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1. EXECUTIVE SUMMARY
- CVSS v3 9.8
- ATTENTION: Exploitable remotely/low skill level to exploit/public exploits available
- Vendor: Moxa
- Equipment: AWK-3121
- Vulnerabilities: Cleartext Transmission of Sensitive Information, Improper Access Control, Sensitive Cookie without ‘HTTPONLY’ Flag, Improper Restriction of Operations within the Bounds of a Memory Buffer, CSRF, Command Injection, Cross-site Scripting
2. RISK EVALUATION
Successful exploitation of these vulnerabilities could allow an attacker to view sensitive information, cause availability issues, and execute remote code.
3. TECHNICAL DETAILS
3.1 AFFECTED PRODUCTS
The following versions of AWK-3121, a wireless access point/bridge/client, are affected:
- AWK-3121: All Versions 1.14 and prior
3.2 VULNERABILITY OVERVIEW
The device uses HTTP traffic by default allowing insecure communication to the web server, which could allow an attacker to compromise sensitive data such as credentials.
An attacker can navigate to a URL and download the system log without authentication, which may allow access to sensitive information.
A cross-site scripting attack allows access to session cookies, which may allow an attacker to login into the device.
An unauthorized user may execute network troubleshooting commands to cause a buffer overflow condition, which may allow the attacker to execute commands on the device.
The Wi-Fi connection used to set up the device is not encrypted by default, which may allow an attacker to capture sensitive data.
An unauthorized user may cause a buffer overflow using the device alert functionality, which may allow the attacker to execute commands on the device.
The web interface is not protected against CSRF attacks, which may allow an attacker to trick a user into executing commands or actions by clicking a malicious link.
An unauthorized user may inject malicious commands into the system while using network troubleshooting functions, which may allow the attacker to execute unauthorized commands on the device.
The system enables an insecure service by default, which may allow an attacker to view sensitive information or modify information being transmitted through a man-in-the-middle attack.
An unauthorized user can inject malicious commands while using system certificate functions, which may allow the attacker to execute unauthorized commands on the device.
An unauthorized user can execute an XSS attack, which may allow the injection of a malicious payload on the server.
An unauthorized user may cause a buffer overflow on the system using system troubleshooting functions, which may allow the attacker to execute commands.
An unauthorized user may inject malicious commands on the system using system troubleshooting functions, which may allow the attacker to execute commands on the device.
An unauthorized user may cause a buffer overflow on the system using system troubleshooting functions, which may allow the attacker to execute commands on the device.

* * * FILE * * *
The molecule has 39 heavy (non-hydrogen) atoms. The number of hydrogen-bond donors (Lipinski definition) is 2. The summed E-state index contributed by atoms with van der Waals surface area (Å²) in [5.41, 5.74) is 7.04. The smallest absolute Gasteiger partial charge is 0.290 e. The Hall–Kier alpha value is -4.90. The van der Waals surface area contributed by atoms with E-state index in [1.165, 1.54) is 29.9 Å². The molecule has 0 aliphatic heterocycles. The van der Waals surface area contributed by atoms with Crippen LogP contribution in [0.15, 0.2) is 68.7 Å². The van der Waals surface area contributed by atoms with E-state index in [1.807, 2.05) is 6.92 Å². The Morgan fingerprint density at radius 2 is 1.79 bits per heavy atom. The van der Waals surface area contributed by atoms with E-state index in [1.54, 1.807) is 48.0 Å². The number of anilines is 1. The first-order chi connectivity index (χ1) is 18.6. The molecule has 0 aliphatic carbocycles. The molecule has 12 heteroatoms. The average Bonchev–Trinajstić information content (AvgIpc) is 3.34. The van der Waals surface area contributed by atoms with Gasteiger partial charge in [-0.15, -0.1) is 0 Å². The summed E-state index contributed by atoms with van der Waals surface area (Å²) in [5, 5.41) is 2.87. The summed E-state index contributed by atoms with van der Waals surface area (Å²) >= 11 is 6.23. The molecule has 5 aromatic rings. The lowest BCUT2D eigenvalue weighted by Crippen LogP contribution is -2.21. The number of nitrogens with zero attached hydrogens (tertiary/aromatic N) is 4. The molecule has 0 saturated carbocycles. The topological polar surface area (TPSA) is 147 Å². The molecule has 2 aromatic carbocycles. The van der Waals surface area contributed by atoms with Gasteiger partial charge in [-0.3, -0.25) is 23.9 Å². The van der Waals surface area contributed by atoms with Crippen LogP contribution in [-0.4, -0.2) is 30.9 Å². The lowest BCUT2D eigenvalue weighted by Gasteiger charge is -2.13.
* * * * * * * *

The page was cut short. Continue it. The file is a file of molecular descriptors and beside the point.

- CRITICAL INFRASTRUCTURE SECTORS: Critical Manufacturing, Energy, Water and Wastewater Systems
- COUNTRIES/AREAS DEPLOYED: Worldwide
- COMPANY HEADQUARTERS LOCATION: Taiwan
Samuel Huntley reported these vulnerabilities to CISA.
Moxa notes this device has reached end of life and has been replaced by model AWK-1131A (see Moxa bulletin). Moxa recommends users apply the latest security patch, which can be obtained by contacting customer service at the following link:
For additional information see the Moxa advisory.
CISA recommends users take defensive measures to minimize the risk of exploitation of this vulnerability. Specifically, users should:
- Minimize network exposure for all control system devices and/or systems, and ensure that they are not accessible from the Internet.
- Locate control system networks and remote devices behind firewalls, and isolate them from the business network.
- When remote access is required, use secure methods, such as Virtual Private Networks (VPNs), recognizing that VPNs may have vulnerabilities and should be updated to the most current version available. Also recognize that VPN is only as secure as the connected devices.
CISA reminds organizations to perform proper impact analysis and risk assessment prior to deploying defensive measures.
CISA also provides a section for control systems security recommended practices on the ICS webpage on us-cert.gov. Several recommended practices are available for reading and download, including Improving Industrial Control Systems Cybersecurity with Defense-in-Depth Strategies.
Additional mitigation guidance and recommended practices are publicly available on the ICS webpage on us-cert.gov in the Technical Information Paper, ICS-TIP-12-146-01B--Targeted Cyber Intrusion Detection and Mitigation Strategies.
Organizations observing any suspected malicious activity should follow their established internal procedures and report their findings to CISA for tracking and correlation against other incidents.
CISA also recommends users take the following measures to protect themselves from social engineering attacks:
For any questions related to this report, please contact the CISA at:
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